The San Jose Earthquakes lost in Toronto for the first time in history Saturday, thwarting the Quakes bid for a third consecutive victory.
Jermain Defoe’s first-half penalty kick provided the game’s only goal and gave Toronto a 1-0 victory, extending their undefeated streak to four matches.
Toronto was awarded a penalty after Alan Gordon inadvertently elbowed Nick Hagglund off a corner kick in the 26th minute. Defoe took the spot kick perfectly, slamming it into the left side of Jon Busch’s net, and giving the Englishman his third goal in his last two league matches and his seventh in eight matches this season.
Busch has saved one penalty — last week at Dallas — in 16 attempts as an Earthquake.
San Jose was bit by the injury bug once again, with three of last weeks starters — Yannick Djalo, Khari Stevenson and Attiba Harris — all unavaliable at game time.
In addition to his involvement in the game’s only goal, Toronto’s Hagglund had a terrific all-around game. The rookie right-back contributed to a clean sheet and was dangerous going forward, attempting four shots and one on target.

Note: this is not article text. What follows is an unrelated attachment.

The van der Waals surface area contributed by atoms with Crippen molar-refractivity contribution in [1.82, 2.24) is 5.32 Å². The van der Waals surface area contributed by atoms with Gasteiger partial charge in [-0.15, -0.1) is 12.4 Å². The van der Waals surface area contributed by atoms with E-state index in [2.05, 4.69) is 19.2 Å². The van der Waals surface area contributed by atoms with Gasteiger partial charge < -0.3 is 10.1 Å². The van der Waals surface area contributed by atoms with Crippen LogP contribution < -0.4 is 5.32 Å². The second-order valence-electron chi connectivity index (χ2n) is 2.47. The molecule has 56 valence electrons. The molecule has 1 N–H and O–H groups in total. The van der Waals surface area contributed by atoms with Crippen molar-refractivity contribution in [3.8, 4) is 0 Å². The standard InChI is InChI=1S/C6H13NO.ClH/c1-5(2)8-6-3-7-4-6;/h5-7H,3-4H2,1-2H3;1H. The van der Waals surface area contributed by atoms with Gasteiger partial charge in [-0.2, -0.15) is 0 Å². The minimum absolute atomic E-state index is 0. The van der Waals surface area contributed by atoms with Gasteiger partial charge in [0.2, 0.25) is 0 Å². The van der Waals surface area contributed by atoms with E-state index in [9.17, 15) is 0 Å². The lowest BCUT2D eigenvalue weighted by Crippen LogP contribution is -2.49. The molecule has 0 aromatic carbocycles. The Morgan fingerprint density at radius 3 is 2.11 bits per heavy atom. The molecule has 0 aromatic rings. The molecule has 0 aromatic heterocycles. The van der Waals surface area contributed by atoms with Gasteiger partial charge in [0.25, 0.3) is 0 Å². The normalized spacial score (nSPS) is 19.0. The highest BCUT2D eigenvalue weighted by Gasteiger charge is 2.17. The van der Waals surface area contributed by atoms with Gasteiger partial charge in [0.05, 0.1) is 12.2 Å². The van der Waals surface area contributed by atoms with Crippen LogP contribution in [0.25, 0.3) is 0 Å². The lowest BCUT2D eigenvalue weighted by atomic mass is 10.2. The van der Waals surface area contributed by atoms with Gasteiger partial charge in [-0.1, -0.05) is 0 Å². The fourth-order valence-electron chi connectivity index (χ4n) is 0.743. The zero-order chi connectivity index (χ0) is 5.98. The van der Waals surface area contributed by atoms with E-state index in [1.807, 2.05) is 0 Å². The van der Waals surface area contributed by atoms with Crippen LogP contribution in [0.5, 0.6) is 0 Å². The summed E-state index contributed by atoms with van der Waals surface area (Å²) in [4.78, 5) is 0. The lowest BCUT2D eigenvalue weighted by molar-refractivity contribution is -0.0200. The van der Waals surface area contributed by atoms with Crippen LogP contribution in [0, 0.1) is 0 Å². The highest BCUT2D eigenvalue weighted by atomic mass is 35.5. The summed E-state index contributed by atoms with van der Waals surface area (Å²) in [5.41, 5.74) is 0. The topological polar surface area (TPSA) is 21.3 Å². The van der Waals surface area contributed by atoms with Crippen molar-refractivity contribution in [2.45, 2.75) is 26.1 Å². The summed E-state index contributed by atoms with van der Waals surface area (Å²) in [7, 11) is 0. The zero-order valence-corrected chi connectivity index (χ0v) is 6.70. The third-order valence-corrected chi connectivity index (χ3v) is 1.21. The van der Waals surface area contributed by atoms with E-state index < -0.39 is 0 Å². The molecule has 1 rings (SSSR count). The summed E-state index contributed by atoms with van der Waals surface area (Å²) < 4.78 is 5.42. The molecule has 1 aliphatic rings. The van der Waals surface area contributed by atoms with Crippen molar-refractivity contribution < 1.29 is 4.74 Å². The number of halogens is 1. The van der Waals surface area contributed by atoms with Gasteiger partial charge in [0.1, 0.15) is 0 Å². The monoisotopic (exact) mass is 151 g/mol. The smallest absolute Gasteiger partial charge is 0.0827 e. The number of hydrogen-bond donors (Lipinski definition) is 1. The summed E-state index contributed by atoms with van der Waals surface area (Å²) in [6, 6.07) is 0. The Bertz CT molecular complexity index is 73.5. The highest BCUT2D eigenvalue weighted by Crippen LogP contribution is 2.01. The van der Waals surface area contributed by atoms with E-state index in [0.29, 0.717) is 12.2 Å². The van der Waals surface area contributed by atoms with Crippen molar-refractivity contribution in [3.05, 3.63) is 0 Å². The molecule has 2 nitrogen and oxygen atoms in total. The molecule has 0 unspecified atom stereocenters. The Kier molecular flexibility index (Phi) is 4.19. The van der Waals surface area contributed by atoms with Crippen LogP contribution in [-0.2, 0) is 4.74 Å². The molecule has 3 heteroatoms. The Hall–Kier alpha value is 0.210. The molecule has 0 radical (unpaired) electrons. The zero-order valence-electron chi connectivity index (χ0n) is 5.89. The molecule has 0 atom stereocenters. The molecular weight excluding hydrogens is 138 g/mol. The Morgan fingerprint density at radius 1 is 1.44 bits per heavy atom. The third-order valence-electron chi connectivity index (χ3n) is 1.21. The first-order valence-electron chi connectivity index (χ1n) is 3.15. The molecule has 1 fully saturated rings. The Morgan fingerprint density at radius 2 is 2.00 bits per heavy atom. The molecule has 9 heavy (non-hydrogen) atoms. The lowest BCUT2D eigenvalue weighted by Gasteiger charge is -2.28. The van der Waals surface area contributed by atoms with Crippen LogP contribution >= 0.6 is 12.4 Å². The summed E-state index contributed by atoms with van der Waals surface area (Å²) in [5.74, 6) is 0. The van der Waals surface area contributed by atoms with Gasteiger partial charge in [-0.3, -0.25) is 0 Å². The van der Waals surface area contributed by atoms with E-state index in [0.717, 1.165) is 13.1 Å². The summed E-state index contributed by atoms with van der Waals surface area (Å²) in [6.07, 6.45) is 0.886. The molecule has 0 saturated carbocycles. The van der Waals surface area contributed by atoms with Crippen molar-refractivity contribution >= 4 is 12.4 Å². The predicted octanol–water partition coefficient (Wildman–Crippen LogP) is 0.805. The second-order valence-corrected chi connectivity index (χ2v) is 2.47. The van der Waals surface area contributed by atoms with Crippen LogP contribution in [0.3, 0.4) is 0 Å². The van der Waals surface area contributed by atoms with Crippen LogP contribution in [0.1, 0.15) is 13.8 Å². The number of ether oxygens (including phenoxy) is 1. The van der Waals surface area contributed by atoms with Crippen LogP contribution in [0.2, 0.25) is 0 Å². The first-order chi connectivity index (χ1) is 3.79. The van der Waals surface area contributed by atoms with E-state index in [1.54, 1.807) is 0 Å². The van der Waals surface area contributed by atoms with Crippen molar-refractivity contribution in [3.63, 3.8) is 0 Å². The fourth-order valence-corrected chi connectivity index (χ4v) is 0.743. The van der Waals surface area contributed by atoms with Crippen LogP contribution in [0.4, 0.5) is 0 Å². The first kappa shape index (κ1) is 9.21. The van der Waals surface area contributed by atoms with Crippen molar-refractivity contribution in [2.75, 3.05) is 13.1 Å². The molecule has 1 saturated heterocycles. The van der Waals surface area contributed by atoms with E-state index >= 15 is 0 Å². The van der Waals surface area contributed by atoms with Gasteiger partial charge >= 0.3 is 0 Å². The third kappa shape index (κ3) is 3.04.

The Canadian side took nearly all the chances in the first half, attempting 10 shots to San Jose’s one, and putting four of those on target, something the Quakes could not muster once all half.
One of those chances nearly doubled Toronto’s lead, when Luke Moor hit a low strike on a loose ball in the San Jose box. Jon Busch made another good reaction save, but once again the ball needed to be cleared after it deflected off the keeper into a dangerous area.
The first real scoring opportunity in a cagey second half came on a near-miss header from Haggulund, who found himself unmarked in the box off a free kick. The free kick was issued after an intentional hand ball by Clarence Goodson, who swatted it out of the air after he realized it was going over his head for a streaking Defoe.
Goodson was fortunate to only receive a yellow, as Defoe was in position for a goal scoring opportunity.
Quakes Rookie substitute JJ Koval had an opportunity for a late equalizer when Toronto failed to clear on a set piece.
The ball fell to Koval in the middle of the box, but the Stanford alum did not get clean contact, scuffing it off target.